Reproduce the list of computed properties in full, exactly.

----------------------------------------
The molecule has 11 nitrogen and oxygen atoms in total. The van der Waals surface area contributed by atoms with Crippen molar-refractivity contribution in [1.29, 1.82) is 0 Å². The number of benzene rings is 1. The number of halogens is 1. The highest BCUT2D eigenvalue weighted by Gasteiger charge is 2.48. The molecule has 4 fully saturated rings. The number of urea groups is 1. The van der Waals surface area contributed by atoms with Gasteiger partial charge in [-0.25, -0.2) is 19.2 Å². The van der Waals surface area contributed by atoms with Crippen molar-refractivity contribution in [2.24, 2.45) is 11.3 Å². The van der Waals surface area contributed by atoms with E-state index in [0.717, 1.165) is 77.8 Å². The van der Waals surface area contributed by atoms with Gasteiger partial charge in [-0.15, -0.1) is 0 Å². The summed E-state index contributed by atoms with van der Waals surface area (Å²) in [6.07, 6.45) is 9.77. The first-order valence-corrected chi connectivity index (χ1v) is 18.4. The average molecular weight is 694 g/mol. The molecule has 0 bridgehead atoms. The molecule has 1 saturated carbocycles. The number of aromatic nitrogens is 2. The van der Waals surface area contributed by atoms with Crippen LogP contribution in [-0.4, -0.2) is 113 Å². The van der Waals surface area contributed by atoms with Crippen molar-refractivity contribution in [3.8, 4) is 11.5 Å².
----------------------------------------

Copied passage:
The molecule has 11 nitrogen and oxygen atoms in total. The van der Waals surface area contributed by atoms with Crippen molar-refractivity contribution in [1.29, 1.82) is 0 Å². The number of benzene rings is 1. The number of halogens is 1. The highest BCUT2D eigenvalue weighted by Gasteiger charge is 2.48. The molecule has 4 fully saturated rings. The number of urea groups is 1. The van der Waals surface area contributed by atoms with Gasteiger partial charge in [-0.25, -0.2) is 19.2 Å². The van der Waals surface area contributed by atoms with Crippen molar-refractivity contribution in [2.24, 2.45) is 11.3 Å². The van der Waals surface area contributed by atoms with E-state index in [0.717, 1.165) is 77.8 Å². The van der Waals surface area contributed by atoms with Gasteiger partial charge in [-0.15, -0.1) is 0 Å². The summed E-state index contributed by atoms with van der Waals surface area (Å²) in [6.07, 6.45) is 9.77. The first-order valence-corrected chi connectivity index (χ1v) is 18.4. The average molecular weight is 694 g/mol. The molecule has 0 bridgehead atoms. The molecule has 1 saturated carbocycles. The number of aromatic nitrogens is 2. The van der Waals surface area contributed by atoms with Crippen LogP contribution in [-0.4, -0.2) is 113 Å². The van der Waals surface area contributed by atoms with Crippen molar-refractivity contribution in [3.8, 4) is 11.5 Å².